My training and experience is in professional acting with a concentration on voice teaching/coaching (speaking, not singing). As a voice teacher, my hope is to guide my students to an honest and natural experience of voicing the physical and emotional impulses that are inspired by their on-stage circumstances. There are many traditions of vocal training that attempt to accomplish this for their practitioners; I happen to practice in the Warren/Linklater tradition (try this). From these traditions have arisen numerous theories, ideas, and insights as to how best free a performers' voice.
However, most of the emcees I find impressive and engaging have had very little formal performance training, if any at all. So as I watch these emcees perform, I'm continually astounded by their ability to make real and truthful connections to the impulses that live inside of them. And sure, there are some technical items here and there that could benefit from training. (I'm looking at you, Mr. Greene! Hoarseness after a show is not healty! Holla at me!)
But all things being equal, the most skillful emcees are making brilliant vocal connections.
I'm writing a thesis right now that hopes to examine this in further detail. My hope is that it can evolve into a significant publication. It's gonna take some time, but I'll get there!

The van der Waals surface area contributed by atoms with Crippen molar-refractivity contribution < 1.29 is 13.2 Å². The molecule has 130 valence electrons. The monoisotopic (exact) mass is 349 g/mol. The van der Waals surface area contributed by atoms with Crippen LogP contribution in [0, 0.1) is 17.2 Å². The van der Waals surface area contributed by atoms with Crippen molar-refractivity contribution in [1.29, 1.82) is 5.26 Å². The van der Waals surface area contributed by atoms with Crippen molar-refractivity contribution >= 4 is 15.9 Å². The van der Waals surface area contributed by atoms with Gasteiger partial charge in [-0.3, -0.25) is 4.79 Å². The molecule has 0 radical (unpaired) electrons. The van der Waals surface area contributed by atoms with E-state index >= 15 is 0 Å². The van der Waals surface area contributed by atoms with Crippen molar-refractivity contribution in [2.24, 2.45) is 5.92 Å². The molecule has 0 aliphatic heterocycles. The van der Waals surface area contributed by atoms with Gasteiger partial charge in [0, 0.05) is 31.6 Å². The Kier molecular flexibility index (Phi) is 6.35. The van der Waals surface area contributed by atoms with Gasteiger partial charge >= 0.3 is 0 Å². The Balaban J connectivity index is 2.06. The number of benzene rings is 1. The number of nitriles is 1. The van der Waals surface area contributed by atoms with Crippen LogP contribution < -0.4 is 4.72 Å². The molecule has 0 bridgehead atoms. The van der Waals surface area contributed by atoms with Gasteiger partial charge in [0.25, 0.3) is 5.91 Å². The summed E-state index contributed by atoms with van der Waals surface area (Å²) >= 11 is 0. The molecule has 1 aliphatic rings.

For me, this is a very clean, simple, and traditional example of emcee stagecraft; nothing fancy or clever, just one and one equaling two. I'm impressed by the sense of grounding each of them have when their turn to rhyme comes around. There are emcees who have a habit of flopping around the stage as they rhyme, failing to see anyone in the room, and making an honest connection with an audience incredibly difficult. These cats have that covered. They see their audience and are quite successful at communicating to them during their verses.
I will say, however, that I would like to see them explore their attention to the audience when they aren't rhyming. It's a tricky thing to do. I have experienced many moments on stage in which I'm not speaking for long periods of time. The challenge is how to stay engaged with the room while allowing other performers their space to play the scene. There are many avenues they can take, and I'm sure they are developing with each performance. (Get at me, fellas, if you get stuck! I'd be happy to help!)
But yea, I dig these cats. I hope they do a show in Philly soon, 'cause I'm in there.